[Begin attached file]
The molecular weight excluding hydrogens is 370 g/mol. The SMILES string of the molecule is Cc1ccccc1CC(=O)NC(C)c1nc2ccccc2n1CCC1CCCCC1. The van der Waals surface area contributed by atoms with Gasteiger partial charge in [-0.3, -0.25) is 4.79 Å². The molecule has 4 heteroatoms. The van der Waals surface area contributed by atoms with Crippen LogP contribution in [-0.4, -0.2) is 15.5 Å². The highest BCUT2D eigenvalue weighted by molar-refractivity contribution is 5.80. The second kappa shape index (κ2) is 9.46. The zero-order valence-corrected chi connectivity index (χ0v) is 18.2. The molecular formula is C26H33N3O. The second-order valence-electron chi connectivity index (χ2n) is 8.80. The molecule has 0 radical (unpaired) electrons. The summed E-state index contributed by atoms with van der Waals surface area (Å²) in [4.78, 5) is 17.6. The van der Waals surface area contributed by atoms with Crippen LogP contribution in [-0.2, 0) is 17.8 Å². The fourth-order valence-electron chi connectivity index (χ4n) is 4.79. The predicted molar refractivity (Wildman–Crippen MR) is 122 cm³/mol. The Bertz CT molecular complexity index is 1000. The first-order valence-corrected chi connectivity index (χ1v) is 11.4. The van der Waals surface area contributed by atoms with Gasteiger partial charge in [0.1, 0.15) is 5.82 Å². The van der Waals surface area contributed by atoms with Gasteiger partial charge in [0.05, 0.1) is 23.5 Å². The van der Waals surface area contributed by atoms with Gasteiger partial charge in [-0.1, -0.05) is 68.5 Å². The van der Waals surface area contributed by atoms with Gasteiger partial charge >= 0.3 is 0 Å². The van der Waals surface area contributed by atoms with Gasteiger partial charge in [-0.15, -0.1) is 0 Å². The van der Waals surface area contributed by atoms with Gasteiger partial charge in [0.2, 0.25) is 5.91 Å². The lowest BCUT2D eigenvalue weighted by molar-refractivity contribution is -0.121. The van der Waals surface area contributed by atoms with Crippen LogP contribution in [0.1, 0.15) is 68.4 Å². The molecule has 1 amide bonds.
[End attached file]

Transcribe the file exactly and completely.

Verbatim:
The molecular weight excluding hydrogens is 370 g/mol. The SMILES string of the molecule is Cc1ccccc1CC(=O)NC(C)c1nc2ccccc2n1CCC1CCCCC1. The van der Waals surface area contributed by atoms with Gasteiger partial charge in [-0.3, -0.25) is 4.79 Å². The molecule has 4 heteroatoms. The van der Waals surface area contributed by atoms with Crippen LogP contribution in [-0.4, -0.2) is 15.5 Å². The highest BCUT2D eigenvalue weighted by molar-refractivity contribution is 5.80. The second kappa shape index (κ2) is 9.46. The zero-order valence-corrected chi connectivity index (χ0v) is 18.2. The molecular formula is C26H33N3O. The second-order valence-electron chi connectivity index (χ2n) is 8.80. The molecule has 0 radical (unpaired) electrons. The summed E-state index contributed by atoms with van der Waals surface area (Å²) in [4.78, 5) is 17.6. The van der Waals surface area contributed by atoms with Crippen LogP contribution in [-0.2, 0) is 17.8 Å². The fourth-order valence-electron chi connectivity index (χ4n) is 4.79. The predicted molar refractivity (Wildman–Crippen MR) is 122 cm³/mol. The Bertz CT molecular complexity index is 1000. The first-order valence-corrected chi connectivity index (χ1v) is 11.4. The van der Waals surface area contributed by atoms with Gasteiger partial charge in [0.1, 0.15) is 5.82 Å². The van der Waals surface area contributed by atoms with Gasteiger partial charge in [0.05, 0.1) is 23.5 Å². The van der Waals surface area contributed by atoms with Gasteiger partial charge in [-0.1, -0.05) is 68.5 Å². The van der Waals surface area contributed by atoms with Gasteiger partial charge >= 0.3 is 0 Å². The van der Waals surface area contributed by atoms with Gasteiger partial charge in [-0.15, -0.1) is 0 Å². The van der Waals surface area contributed by atoms with Gasteiger partial charge in [0.2, 0.25) is 5.91 Å². The lowest BCUT2D eigenvalue weighted by molar-refractivity contribution is -0.121. The van der Waals surface area contributed by atoms with Crippen LogP contribution in [0.1, 0.15) is 68.4 Å². The molecule has 1 amide bonds.